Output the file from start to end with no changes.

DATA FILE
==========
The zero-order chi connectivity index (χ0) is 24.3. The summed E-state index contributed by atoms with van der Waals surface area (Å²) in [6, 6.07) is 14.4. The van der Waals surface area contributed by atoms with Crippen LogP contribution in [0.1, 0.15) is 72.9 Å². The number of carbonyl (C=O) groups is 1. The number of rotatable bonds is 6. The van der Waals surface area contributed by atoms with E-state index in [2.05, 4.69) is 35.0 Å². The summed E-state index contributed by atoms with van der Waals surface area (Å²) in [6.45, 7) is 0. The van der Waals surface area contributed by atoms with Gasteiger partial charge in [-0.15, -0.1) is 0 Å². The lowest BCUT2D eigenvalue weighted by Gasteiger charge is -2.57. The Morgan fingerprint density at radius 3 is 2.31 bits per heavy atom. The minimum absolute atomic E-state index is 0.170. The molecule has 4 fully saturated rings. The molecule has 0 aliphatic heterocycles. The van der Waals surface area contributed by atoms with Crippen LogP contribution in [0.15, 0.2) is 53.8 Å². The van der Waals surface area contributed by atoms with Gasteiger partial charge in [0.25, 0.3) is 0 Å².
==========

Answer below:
The zero-order chi connectivity index (χ0) is 24.3. The summed E-state index contributed by atoms with van der Waals surface area (Å²) in [6, 6.07) is 14.4. The van der Waals surface area contributed by atoms with Crippen LogP contribution in [0.1, 0.15) is 72.9 Å². The number of carbonyl (C=O) groups is 1. The number of rotatable bonds is 6. The van der Waals surface area contributed by atoms with E-state index in [2.05, 4.69) is 35.0 Å². The summed E-state index contributed by atoms with van der Waals surface area (Å²) in [6.45, 7) is 0. The van der Waals surface area contributed by atoms with Gasteiger partial charge in [-0.15, -0.1) is 0 Å². The lowest BCUT2D eigenvalue weighted by Gasteiger charge is -2.57. The Morgan fingerprint density at radius 3 is 2.31 bits per heavy atom. The minimum absolute atomic E-state index is 0.170. The molecule has 4 fully saturated rings. The molecule has 0 aliphatic heterocycles. The van der Waals surface area contributed by atoms with Crippen LogP contribution in [0.15, 0.2) is 53.8 Å². The van der Waals surface area contributed by atoms with Gasteiger partial charge in [0.25, 0.3) is 0 Å².